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- Venue Marc Forgione
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NEW YORK Despite its short history, Swoop’s annual client dinner has already gained a reputation—expect the unexpected.
Thanks to the creative culinary juices of chef Marc Forgione, the Cambridge, Massachusetts-based media company has been able to grab the attention of a discerning group of clients, advertisers, and media types with its unusual gathering.
“We wanted to create an annual event that people would talk about, that people would want to attend,” said founder and C.E.O. of Swoop Ron Elwell, who organized the dinner with Lonny Sweet, C.E.O. of the Connect Group, a Glen Ridge, New Jersey-based marketing company that represents the Iron Chef.
Swoop typically invites a select group of business partners, including executives from advertising agencies, digital and mobile publishing companies, and leading pharmaceutical, consumer packaged goods, finance, and automotive brands. “This is our way of once a year saying a special thank-you to them for all their help in growing our business,” said Elwell about the company tradition that began three years ago.
Unlike most corporate events, which include a myriad of restrictions, stipulations, and guidelines, Elwell gives Forgione free reign. His only instruction to the chef: “Do whatever you want.”
“The first challenge was coming up with the concept. When you have a blank slate like that sometimes that's harder than being told what to do,” said Forgione. “Once we figured it out, the only challenging thing was seeing if we could pull off all the little details that we wanted to pull off.”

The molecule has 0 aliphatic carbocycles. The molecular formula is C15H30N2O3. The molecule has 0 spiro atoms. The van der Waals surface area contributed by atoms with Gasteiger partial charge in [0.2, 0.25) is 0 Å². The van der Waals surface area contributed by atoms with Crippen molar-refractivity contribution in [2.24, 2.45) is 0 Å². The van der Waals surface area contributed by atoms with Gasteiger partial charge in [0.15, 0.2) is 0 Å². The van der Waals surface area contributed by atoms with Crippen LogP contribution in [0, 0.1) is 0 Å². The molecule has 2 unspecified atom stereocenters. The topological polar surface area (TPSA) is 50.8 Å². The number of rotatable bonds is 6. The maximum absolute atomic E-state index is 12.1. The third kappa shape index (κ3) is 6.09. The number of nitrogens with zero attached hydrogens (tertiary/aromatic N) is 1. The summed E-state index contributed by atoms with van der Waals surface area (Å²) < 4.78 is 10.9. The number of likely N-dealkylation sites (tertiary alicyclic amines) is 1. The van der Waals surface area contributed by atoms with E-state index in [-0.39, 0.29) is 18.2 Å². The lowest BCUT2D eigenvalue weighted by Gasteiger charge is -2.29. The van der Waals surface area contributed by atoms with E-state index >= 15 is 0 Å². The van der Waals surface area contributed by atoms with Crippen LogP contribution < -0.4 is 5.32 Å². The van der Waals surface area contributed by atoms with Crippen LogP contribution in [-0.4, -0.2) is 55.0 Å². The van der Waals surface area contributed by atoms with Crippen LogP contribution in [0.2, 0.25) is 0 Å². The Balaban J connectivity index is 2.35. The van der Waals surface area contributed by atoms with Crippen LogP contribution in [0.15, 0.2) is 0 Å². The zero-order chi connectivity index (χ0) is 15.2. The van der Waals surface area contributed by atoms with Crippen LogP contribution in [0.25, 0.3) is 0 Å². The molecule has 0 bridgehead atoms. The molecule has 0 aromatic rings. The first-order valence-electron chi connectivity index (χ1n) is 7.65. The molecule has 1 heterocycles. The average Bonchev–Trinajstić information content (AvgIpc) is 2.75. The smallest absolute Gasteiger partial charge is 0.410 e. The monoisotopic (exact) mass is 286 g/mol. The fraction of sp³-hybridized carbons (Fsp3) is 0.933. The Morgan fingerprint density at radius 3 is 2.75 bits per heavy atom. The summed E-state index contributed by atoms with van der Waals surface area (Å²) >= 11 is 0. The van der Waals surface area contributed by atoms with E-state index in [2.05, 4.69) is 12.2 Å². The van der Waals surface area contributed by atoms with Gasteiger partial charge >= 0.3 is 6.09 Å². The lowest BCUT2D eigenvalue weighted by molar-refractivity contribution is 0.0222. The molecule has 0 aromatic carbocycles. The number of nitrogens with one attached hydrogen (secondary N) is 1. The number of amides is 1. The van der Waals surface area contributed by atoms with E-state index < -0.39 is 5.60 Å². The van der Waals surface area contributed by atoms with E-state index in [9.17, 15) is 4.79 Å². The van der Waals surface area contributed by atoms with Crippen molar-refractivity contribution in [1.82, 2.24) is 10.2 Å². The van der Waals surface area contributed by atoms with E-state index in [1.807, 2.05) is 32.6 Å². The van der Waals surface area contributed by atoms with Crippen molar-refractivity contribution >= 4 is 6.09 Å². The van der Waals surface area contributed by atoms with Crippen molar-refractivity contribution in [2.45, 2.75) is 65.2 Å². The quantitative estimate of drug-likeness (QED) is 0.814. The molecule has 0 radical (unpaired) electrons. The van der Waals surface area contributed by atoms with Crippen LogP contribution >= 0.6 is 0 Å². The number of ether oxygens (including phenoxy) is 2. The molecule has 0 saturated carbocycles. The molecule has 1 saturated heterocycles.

For last year’s event, called “Where the Wild Things Are,” noteworthy forager Tama Matsuoka supplied wild edible ingredients, the staff wore outfits inspired by the beloved book, and the restaurant was decorated with vines, leaves, and moss with animal sounds playing as background music. This year, the chef wanted to go a step further, invoking a raw, primitive vibe.
“For me, it was like being a kid let out on his own,” said Forgione, whose only concern was whether guests would be willing to go barefoot.
With help from Jersey City, New Jersey-based Petal Rush and Coombs Sod Farms in Elmer, New Jersey, the chef carpeted his TriBeCa restaurant in real grass, so that attendees would feel closer to nature and Mother Earth. “Be prepared to lose your shoes and experience all of the primal elements in what is sure to be a meal to remember,” read the invitation.
Forgione credited a trip to Burning Man and his meditation practice that includes standing barefoot 15 minutes a day as his inspiration behind this year’s culinary walk through the forest—which literally began from the ground up. “I started from the grass and worked up to the food.”
Each course celebrated one of the four elements—earth, air, fire, and water. The water course featured fish and seafood, such as Golden Osetra caviar, served with “Schezuan button” to heighten the flavor, and scallops, black bass, and swordfish from local supplier Blue Moon Fish; the earth portion highlighted ingredients from the soil, including shaved truffles atop whipped eggs, potatoes, snails, salsify, and Matsutake and Buffalo mushrooms; the air course featured poultry dishes, including Jurgielewicz duck, foie gras, and wood pigeon; charcoal-grilled veal and roasted turnips made up the fire round.
The 60-person event, which was held on October 7 at Restaurant Marc Forgione, also included a cocktail hour with passed hors d’oeuvres and entertainment from one-woman rock band Idgy Dean, flutist Emily Wespiser, and fire breather and bartender Dave Schmidt.
“It has become an event that our partners look forward to every year and ask us, ‘What will chef Forgione do this year to top last year?’” said Elwell. “We make it a special point to provide him a blank canvas. Anything goes, and when you let a chef of his talents loose the result is always an amazing mix of creative and extraordinary food blended with a complementary experience that creates a once-in-a-lifetime experience.”